NEW YORK CITY (WABC) -- If you own a cell phone, we all deal with them, unwanted calls, sometimes illegal, spoofed robocalls. It's the number one consumer complaint and the top priority at the FCC.
In February, they spiked, hitting 4.6 billion nationwide, an increase of more than 15% in just one month, but we have just the ticket to stop the spoofs.
Guilia Porter is the Vice President of Marketing at TelTech where she leads the marketing strategy for RoboKiller, a call diverting app, which, for a small monthly fee, allows you to stop and block robocalls and telemarketers.
Porter says if your phone rings and you don't recognize the number, simply don't pick up, but if you do and the recording or caller asks you to hit a button to stop getting calls, don't. Scammers use this trick to ID potential targets.
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"A lotof times scammers are trying to get you to press something and that puts you on a list as a live person and a scammer will follow up with an elaborate phone scam," Porter said.
Also, never respond to any questions by a robocall, especially those you answer by saying 'yes.'
"Always be careful when saying 'yes' or 'no.' That could be connecting you to a scammer or opting in to receive something you never consented to receive," Porter said.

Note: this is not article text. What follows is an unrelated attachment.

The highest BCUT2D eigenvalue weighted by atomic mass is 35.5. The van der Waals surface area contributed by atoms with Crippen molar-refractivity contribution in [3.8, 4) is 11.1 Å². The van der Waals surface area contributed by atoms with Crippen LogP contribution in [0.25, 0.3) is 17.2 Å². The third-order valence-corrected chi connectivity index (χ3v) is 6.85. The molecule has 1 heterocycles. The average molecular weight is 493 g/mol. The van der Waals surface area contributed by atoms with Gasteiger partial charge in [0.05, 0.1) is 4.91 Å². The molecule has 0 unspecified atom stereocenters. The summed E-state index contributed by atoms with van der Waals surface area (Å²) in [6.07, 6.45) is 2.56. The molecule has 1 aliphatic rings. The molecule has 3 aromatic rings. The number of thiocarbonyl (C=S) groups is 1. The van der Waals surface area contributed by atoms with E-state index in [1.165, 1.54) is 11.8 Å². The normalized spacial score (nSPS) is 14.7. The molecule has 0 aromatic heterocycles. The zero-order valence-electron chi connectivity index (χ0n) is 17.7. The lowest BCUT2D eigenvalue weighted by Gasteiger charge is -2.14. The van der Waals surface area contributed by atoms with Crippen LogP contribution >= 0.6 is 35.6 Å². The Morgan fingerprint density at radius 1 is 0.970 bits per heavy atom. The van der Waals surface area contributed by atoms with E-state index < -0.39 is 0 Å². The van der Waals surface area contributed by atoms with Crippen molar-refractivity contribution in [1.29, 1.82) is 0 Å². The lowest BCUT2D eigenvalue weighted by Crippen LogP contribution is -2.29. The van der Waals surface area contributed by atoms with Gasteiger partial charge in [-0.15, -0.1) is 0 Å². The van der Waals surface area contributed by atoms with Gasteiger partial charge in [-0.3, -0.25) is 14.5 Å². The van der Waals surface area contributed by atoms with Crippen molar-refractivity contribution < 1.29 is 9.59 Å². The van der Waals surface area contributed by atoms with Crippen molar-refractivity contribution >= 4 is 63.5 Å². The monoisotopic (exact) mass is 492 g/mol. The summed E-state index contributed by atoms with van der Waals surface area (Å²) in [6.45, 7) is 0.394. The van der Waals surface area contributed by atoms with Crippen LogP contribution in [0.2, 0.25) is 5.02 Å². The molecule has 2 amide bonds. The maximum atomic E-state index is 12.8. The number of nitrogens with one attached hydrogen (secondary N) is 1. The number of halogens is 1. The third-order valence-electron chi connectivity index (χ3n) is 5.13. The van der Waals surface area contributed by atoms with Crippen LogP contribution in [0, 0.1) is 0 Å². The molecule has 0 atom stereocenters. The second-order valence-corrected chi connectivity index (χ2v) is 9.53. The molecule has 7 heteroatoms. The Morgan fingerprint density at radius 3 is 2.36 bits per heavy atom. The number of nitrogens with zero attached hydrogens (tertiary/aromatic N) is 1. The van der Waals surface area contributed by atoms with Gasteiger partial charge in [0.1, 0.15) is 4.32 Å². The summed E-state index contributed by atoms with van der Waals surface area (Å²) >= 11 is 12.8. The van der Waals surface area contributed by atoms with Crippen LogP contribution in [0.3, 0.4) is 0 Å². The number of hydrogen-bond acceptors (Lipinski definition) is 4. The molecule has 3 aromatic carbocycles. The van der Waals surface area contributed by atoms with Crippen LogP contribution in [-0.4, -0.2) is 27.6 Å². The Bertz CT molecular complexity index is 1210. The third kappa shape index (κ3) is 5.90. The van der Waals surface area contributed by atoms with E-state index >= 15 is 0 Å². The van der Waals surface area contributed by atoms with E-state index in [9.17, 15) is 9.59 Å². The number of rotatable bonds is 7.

Watch the hilarious RoboKiller bots enact revenge by typing telemarketers' time
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You might want to consider downloading a third-party call blocking app or exploring the options your service provider offers, but, be aware, some of these apps charge a fee.
Many cell phones offer a 'whitelisting' tool that allows calls only from numbers in your contact list, but that there are downsides.
"That was like bring a sledgehammer to a solution that needs a hammer. People were like missing calls from their doctor, CVS Pharmacy and other calls they need to receive," Porter said.
Remember just because your caller ID shows a local number doesn't mean it's a local caller. It could be a robocaller spoofing a local area code and never volunteer information.
If the caller is legit, they have your information already and don't need your birthday or account number.
For more information, check the FCC's guide to stopping unwanted robocalls and text messages.
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